North Korea - South Korea

Chronology from Oct 2002 to Dec 2002

: Southern President-elect Roh Moo-hyun warns that continued Northern nuclear defiance would negatively affect inter-Korean exchanges.

:   A report by South Korea’s Defense Ministry avoids designating North Korea as main enemy, but warns that the Korean People’s Army is expanding and the risk of provocation remains.

:   Seoul announces that groundbreaking for the Kaesong Industrial zone, set for Dec. 30, will be postponed.

: Kim Dae-jung says South Korea should take the lead in peacefully resolving the Northern nuclear issue. His security adviser, Yim Sung-joon, says that projects such as Mt. Kumgang tourism and restoring road-rail links will continue as “channels of communication.”

:   A second round of North-South maritime talks opens in Pyongyang.

:   In the ROK’s 16th presidential election, ruling party candidate Roh Moo-hyun, pledged to continue the Sunshine Policy, narrowly defeats the opposition’s Lee Hoi-chang, who sought a harder line toward the North, by 48.9 percent of the vote to 46.6 percent.

:   Twenty Northern defectors fly to Seoul from Beijing via Manila, taking this year’s total arrivals to over 1,000 – almost double last year’s figure.

:   The third working-level meeting of the panel for the reconnection of roads and railways between South and North Korea is held at Mt. Kumgang.
Dec. 15-17, 2002:  Red Cross talks at Mt. Kumgang provisionally agree on a sixth round of family reunions on or near the Lunar New Year (Feb. 1), but make no headway on other issues.

: South Korea strongly urges the North to retract its decision to reactivate its nuclear program.

: Economic talks in Seoul on implementing laws on business cooperation narrow differences, but fail to reach full agreement.

:   Seoul says its budget to resettle Northern defectors will rise 64 percent next year.

:   Talks at Mt. Kumgang on the proposed Kaesong Industrial Complex agree that construction will begin between Dec. 26 and Dec. 30.

:   The first overland tour to Mt. Kumgang, due on Dec. 11, is postponed by a week. (As of the end of the year, this has yet to take place.)

:   Mine-clearing in the DMZ for an eastern road-rail link is completed.

:   The United Nations Command (UNC) agrees to let Southern tourists cross the DMZ without prior approval, ending a dispute that was delaying cross-border links.

:   KCBS reports that the SPA Presidium on Nov. 13 adopted a decree setting up the Kaesong industrial zone and passed a law for it on Nov. 20.

:   A DPRK Education Ministry spokesman incites South Koreans to a “sacred war” against the United States over an accident last June in which an armored vehicle driven by U.S. soldiers crushed two schoolgirls.

:   Joint land surveys are held to fix optimum connection points for the east coast (Donghae) road and rail links.

:   North Korea’s Central Broadcasting Station (KCBS) reports that on Oct. 23 the Presidium of the Supreme People’s Assembly (SPA) adopted a decree setting up the Mt. Kumgang Tourist Zone, and on Nov. 13 passed a law for the special zone.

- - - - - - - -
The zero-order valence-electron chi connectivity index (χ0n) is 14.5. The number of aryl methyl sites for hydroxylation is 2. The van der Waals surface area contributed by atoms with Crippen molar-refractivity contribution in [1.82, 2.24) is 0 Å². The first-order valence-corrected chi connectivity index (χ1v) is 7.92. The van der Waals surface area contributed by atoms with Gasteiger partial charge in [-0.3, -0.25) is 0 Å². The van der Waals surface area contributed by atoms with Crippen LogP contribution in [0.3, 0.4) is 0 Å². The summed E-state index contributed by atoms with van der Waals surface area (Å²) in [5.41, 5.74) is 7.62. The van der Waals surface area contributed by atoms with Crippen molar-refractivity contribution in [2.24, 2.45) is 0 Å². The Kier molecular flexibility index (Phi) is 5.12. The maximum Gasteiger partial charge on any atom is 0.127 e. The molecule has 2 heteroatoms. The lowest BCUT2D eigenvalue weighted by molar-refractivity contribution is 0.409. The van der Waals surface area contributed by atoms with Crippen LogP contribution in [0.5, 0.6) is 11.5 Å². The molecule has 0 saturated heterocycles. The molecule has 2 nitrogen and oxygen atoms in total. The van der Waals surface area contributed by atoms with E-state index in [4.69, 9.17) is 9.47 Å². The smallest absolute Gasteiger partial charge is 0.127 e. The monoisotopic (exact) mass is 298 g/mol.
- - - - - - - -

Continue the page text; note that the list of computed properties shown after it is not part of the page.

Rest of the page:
Nov. 25-30, 2002:  A large group from South Korea’s Cheju island province visits the North.

:   The North’s Democratic Front for the Reunification of the Fatherland (DFRF) calls on South Koreans to join the North and “shatter the nuclear fuss made by the U.S.”

:   A Korean People’s Army (KPA) patrol boat that violated the Northern Limit Line retreats after the ROK navy fires two warning shots. Each side accuses the other of intruding in its waters.

:   Another North-South working meeting at Mt. Kumgang discusses relinking roads and railways, and passage of merchant ships through each other’s territorial waters.

:   The third session of the inter-Korean Committee for the Promotion of Economic Cooperation is held in Pyongyang. It agrees on several working groups, but fails to finalize basic laws on business cooperation initially agreed two years previously.

:   The fifth round of inter-Korean Red Cross talks, held at Mt. Kumgang, fails to agree on a next round of family reunions and other related matters.

:   A Southern working-level team visits Pyongyang to discuss building an industrial complex in Kaesong city, and also joint flood control on the Imjin river. There is more progress on the former than the latter.

: A Northern economic study group, led by Pak Nam-gi, chairman of the State Planning Commission, and including Kim Jong-il’s brother-in-law Jang Song-taek, spends nine days touring firms and economic facilities in South Korea. They go on to visit Singapore, Malaysia, and Indonesia for similar purposes, returning home Nov. 16.

:   A Northern taekwondo team visits South Korea for demonstration events.

: The eighth round of inter-Korean ministerial talks is held in Pyongyang and concludes with an eight-point joint statement, mainly to progress various economic projects.

:   The U.S. claims that, at talks in Pyongyang earlier in the month, North Korea, when confronted with evidence that it has a new covert nuclear program, admitted as much.

:   A North-South women’s meeting takes place at Mt. Kumgang.

:   North Korea’s team returns home from the Pusan Asian Games.

:   North Korea’s Han Pong-sil wins the women’s marathon at the 14th Asian Games held in Pusan, South Korea.

:   A North-South students’ meeting is held at Mt. Kumgang.

:   A second round of working-level talks on reconnecting inter-Korean roads and railways is held at Mt. Kumgang.

:   Arirang, a South Korean silent film, is screened in Pyongyang.

:   A Southern civic delegation for the first time joins in commemoration of the National Foundation Day of ancient Korea, in Pyongyang.

:   A Southern Roman Catholic delegation visits Pyongyang.

Date Range